Anyway, yesterday was a productive, satisfying day that left me feeling like, "Ok, I've accomplished something here." Writing isn't particularly hard for me as much as it's tedious and slow business. So I'm going to enjoy the weekend and finish my new denim skirt, which only needs to be hemmed. "Only" is misleading here; it's a button-up skirt with a facing and I can't quite figure out from the directions what I'm supposed to do with that flap of fabric, but I'll figure it out after a few more cups of coffee. Then, since it's a bit overcast today, it feels like a good day for a leisurely bike ride, maybe as far as Cambridge with some knitting packed into my bike kit. (It's surprisingly pleasurable to pull over in a scenic spot to work a few rows of garter stitch!) I don't want to save it till tomorrow because we're supposed to get some stormy weather. Maybe dinner out tonight with the husband ... yes, sounds like a good day.

Speaking of which, here's what a good man I have. Recently, packages have been arriving in the mail addressed to him, which I don't open. That was a cardinal rule in our home growing up, you never open someone else's mail, so I don't do it even if I know what's inside is for the house or something he's ordered for me. So when he comes home, he opens these packages and leaves the contents on my work table. To wit:

Some girls like flowers and jewelry ... I like marking pens and rulers.

This was everything from the last week. He had overheard me mumble something about not having good marking tools for the dark fabric I was using as a mockup, so he took it and ran with it. {{{}}} Of course, we have an unwritten agreement that whenever he needs something sewn, whether it's bathing trunks, a wallet prototype, or a pair of pants that need rehemming, that I'll do the work. But really, I think it's time for me to get going on the tailored dress shirt I promised him for a birthday present something like five years ago. :-/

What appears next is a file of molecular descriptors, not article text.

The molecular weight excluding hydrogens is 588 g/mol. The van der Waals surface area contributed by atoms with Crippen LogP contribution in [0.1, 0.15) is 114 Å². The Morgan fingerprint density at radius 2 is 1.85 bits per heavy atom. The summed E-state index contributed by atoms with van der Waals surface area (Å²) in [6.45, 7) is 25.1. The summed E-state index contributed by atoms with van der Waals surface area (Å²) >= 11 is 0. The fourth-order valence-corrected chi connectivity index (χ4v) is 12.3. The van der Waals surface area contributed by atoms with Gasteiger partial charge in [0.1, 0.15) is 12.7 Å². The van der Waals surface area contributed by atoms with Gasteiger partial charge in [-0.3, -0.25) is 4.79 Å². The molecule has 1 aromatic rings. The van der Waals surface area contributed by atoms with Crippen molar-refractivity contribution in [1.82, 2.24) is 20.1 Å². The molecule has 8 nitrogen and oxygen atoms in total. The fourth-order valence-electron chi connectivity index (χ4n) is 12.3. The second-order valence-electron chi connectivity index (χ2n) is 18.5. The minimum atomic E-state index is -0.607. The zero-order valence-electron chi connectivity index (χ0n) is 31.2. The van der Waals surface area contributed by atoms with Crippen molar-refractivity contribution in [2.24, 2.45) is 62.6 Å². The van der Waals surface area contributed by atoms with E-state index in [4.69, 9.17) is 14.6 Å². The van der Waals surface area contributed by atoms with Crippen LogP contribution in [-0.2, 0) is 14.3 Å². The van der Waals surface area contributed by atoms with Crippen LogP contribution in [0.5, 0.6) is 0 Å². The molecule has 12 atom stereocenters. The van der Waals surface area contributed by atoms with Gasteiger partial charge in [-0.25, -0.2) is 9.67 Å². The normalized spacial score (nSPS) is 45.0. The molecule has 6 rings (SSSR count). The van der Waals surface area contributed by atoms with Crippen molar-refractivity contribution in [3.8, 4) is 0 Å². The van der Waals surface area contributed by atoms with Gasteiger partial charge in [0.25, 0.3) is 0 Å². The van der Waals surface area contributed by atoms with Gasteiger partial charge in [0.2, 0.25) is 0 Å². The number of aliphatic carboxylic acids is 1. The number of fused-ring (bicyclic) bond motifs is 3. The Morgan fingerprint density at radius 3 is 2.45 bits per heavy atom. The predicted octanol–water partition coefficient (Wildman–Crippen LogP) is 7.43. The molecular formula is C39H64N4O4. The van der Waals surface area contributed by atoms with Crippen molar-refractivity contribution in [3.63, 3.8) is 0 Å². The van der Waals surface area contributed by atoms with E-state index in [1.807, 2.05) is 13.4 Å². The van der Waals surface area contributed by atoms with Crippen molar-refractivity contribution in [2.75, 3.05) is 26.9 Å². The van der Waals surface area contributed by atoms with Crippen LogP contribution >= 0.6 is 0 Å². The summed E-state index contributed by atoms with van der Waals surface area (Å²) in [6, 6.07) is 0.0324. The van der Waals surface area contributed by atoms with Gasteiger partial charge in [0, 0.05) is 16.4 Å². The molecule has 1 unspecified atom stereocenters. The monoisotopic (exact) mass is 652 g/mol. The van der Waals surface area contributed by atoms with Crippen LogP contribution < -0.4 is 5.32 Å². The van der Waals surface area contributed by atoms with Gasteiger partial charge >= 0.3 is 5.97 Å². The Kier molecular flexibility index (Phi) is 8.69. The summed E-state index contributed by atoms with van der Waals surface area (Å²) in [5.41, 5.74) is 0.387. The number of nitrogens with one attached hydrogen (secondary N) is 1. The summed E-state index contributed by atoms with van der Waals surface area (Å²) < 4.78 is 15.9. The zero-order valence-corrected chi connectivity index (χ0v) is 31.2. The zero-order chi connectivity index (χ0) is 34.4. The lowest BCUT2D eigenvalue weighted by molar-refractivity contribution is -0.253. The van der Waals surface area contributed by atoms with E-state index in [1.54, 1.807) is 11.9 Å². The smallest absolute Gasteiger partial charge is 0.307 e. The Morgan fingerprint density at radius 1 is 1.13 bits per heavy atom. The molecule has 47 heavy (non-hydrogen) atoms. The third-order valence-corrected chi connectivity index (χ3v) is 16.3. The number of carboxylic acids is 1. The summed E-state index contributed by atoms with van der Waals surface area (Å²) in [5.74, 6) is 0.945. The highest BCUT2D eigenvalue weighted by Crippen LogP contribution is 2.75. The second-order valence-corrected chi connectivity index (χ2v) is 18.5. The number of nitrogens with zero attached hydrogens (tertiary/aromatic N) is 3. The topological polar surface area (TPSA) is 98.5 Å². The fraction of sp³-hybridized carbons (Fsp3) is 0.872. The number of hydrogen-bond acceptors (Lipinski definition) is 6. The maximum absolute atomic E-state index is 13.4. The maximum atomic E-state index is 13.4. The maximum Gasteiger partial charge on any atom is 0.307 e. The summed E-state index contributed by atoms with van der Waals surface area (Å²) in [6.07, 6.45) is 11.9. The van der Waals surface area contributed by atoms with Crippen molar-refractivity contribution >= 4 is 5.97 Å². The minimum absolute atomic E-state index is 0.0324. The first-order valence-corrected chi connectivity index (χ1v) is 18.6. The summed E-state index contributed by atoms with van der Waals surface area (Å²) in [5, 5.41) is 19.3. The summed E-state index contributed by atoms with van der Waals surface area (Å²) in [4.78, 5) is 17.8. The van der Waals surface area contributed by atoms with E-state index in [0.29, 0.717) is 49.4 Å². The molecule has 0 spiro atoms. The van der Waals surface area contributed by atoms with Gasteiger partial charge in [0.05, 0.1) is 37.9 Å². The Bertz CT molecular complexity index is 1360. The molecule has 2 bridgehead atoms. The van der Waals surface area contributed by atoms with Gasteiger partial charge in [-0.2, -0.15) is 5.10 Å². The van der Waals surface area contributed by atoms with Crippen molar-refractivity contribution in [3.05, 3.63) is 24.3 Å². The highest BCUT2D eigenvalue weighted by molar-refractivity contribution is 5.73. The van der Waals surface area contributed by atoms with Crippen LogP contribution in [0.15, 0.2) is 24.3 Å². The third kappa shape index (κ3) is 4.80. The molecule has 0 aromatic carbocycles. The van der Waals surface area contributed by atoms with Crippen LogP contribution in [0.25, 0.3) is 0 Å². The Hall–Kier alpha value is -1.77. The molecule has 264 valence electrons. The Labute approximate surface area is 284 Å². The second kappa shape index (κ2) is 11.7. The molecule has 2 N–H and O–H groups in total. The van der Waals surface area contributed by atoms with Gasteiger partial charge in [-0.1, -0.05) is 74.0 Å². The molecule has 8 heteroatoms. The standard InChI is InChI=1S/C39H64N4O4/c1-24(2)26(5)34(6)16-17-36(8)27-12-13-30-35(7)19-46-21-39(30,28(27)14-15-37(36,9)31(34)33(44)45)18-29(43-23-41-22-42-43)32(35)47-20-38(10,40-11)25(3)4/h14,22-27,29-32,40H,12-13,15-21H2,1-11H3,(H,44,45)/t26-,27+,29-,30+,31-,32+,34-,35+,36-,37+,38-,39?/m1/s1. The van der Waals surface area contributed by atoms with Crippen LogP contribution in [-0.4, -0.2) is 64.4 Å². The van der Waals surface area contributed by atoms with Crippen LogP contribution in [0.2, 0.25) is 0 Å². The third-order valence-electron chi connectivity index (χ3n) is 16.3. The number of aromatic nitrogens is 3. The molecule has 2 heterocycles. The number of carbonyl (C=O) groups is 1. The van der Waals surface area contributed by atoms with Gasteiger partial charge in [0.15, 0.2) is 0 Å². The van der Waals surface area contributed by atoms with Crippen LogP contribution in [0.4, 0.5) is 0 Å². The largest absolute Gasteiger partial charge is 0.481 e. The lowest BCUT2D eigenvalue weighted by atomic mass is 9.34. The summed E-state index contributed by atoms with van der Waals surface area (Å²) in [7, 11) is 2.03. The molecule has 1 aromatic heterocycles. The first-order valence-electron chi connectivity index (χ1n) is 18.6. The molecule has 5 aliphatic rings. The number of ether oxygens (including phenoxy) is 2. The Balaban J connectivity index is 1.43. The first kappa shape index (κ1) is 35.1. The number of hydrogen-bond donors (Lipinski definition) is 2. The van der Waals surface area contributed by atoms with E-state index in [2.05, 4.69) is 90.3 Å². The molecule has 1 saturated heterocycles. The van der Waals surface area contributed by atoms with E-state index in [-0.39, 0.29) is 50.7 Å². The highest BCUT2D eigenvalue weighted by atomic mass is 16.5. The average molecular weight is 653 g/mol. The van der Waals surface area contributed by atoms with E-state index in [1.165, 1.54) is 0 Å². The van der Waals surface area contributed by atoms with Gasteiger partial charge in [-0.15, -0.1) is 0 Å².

Friday, September 9, 2016

Fall is (almost) here!

For once, I'm happy that September has been ushered in the door. Summer here in eastern Massachusetts has been hot and dry; our county is under a severe drought, my vegetable garden didn't survive past the end of the July (the deer also helped), and because I'm a woman of a certain age going through some hormonal changes, the heat makes it hard for me to get comfortable. So autumn, let's get it on!

I can always tell fall is in the air because the knitting projects I mostly ignore during the summer start calling to me from their dusty project bags ... like the wine-colored mohair cardigan I intended to wear for a Christmas 2015 party:

I've knitted the back, which you see above, as well as the two sleeves. When I knit sweaters, I always knit the sleeves first just to avoid the whole "Second Sleeve Syndrome" thing that often happens ... you get done with one sleeve and think, "Oh God, another?" then never finish the darn thing. Here, what happened is that I didn't take great notes when I was knitting the back, so when I started to knit the two fronts, instructions like, "decrease on the same row as you did on the back." Had I kept notes, I'd know what that row is. But I didn't, so in a fit of pique I threw the sweater aside and went on to knit something else, probably a hat ... or ten. ;-) And I would rip the back out and start over again -- I'm the kind of knitter who doesn't mind taking something completely apart to get it right, even if it means I "wasted" days knitting it the first time 'round -- but this is silk mohair, and you knitters know it's sheer hell to tink back a row, never mind rip back a whole sweater knit in mohair! 

So ... the plan now is to use a measuring tape and measure the best I can where I should start decreasing for the armholes and neck holes. And take good notes so I have them for the other front side of the cardigan. I was being a big baby about it, but it's time to move forward and get this lovely sweater finished. BTW, it's an Erika Knight design -- I knit one in gray a few years ago and it's one of my favorite pieces. I'm going to knit another in an icy blue, maybe with some silver thread shot through the ribbing.